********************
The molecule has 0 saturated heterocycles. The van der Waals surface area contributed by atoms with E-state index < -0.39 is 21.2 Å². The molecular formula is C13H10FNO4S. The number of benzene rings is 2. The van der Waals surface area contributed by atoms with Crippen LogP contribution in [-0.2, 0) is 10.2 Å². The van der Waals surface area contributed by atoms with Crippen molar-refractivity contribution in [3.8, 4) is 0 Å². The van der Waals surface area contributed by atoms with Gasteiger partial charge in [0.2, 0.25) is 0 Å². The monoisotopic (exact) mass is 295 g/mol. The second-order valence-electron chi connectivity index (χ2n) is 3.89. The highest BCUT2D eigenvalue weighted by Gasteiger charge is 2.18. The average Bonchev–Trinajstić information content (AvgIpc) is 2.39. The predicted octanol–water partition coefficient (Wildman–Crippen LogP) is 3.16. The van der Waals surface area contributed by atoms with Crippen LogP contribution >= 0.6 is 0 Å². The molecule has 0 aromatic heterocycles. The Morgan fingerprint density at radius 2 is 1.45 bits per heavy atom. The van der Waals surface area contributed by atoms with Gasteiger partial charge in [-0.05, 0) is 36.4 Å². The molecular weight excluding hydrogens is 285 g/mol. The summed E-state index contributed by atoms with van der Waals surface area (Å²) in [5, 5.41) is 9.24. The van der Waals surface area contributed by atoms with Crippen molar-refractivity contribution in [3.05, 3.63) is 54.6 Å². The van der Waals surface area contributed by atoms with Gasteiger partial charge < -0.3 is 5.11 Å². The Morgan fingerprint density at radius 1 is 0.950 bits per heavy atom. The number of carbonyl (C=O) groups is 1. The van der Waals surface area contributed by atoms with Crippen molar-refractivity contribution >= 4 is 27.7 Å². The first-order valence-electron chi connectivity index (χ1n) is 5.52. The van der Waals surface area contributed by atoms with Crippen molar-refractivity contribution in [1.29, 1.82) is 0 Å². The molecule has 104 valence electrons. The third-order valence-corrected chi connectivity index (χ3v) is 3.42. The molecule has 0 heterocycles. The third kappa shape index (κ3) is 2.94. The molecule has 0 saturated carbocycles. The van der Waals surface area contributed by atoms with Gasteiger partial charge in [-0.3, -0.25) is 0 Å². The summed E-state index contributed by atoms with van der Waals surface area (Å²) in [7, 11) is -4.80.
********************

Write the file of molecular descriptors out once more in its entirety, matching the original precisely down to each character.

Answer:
The molecule has 0 saturated heterocycles. The van der Waals surface area contributed by atoms with E-state index < -0.39 is 21.2 Å². The molecular formula is C13H10FNO4S. The number of benzene rings is 2. The van der Waals surface area contributed by atoms with Crippen LogP contribution in [-0.2, 0) is 10.2 Å². The van der Waals surface area contributed by atoms with Crippen molar-refractivity contribution in [3.8, 4) is 0 Å². The van der Waals surface area contributed by atoms with Gasteiger partial charge in [0.2, 0.25) is 0 Å². The monoisotopic (exact) mass is 295 g/mol. The second-order valence-electron chi connectivity index (χ2n) is 3.89. The highest BCUT2D eigenvalue weighted by Gasteiger charge is 2.18. The average Bonchev–Trinajstić information content (AvgIpc) is 2.39. The predicted octanol–water partition coefficient (Wildman–Crippen LogP) is 3.16. The van der Waals surface area contributed by atoms with Crippen LogP contribution >= 0.6 is 0 Å². The molecule has 0 aromatic heterocycles. The Morgan fingerprint density at radius 2 is 1.45 bits per heavy atom. The van der Waals surface area contributed by atoms with Gasteiger partial charge in [-0.05, 0) is 36.4 Å². The molecular weight excluding hydrogens is 285 g/mol. The summed E-state index contributed by atoms with van der Waals surface area (Å²) in [5, 5.41) is 9.24. The van der Waals surface area contributed by atoms with Crippen molar-refractivity contribution in [3.05, 3.63) is 54.6 Å². The van der Waals surface area contributed by atoms with Gasteiger partial charge < -0.3 is 5.11 Å². The Morgan fingerprint density at radius 1 is 0.950 bits per heavy atom. The number of carbonyl (C=O) groups is 1. The van der Waals surface area contributed by atoms with Crippen molar-refractivity contribution >= 4 is 27.7 Å². The first-order valence-electron chi connectivity index (χ1n) is 5.52. The van der Waals surface area contributed by atoms with Crippen molar-refractivity contribution in [1.29, 1.82) is 0 Å². The molecule has 104 valence electrons. The third-order valence-corrected chi connectivity index (χ3v) is 3.42. The molecule has 0 heterocycles. The third kappa shape index (κ3) is 2.94. The molecule has 0 saturated carbocycles. The van der Waals surface area contributed by atoms with Gasteiger partial charge in [-0.3, -0.25) is 0 Å². The summed E-state index contributed by atoms with van der Waals surface area (Å²) in [7, 11) is -4.80.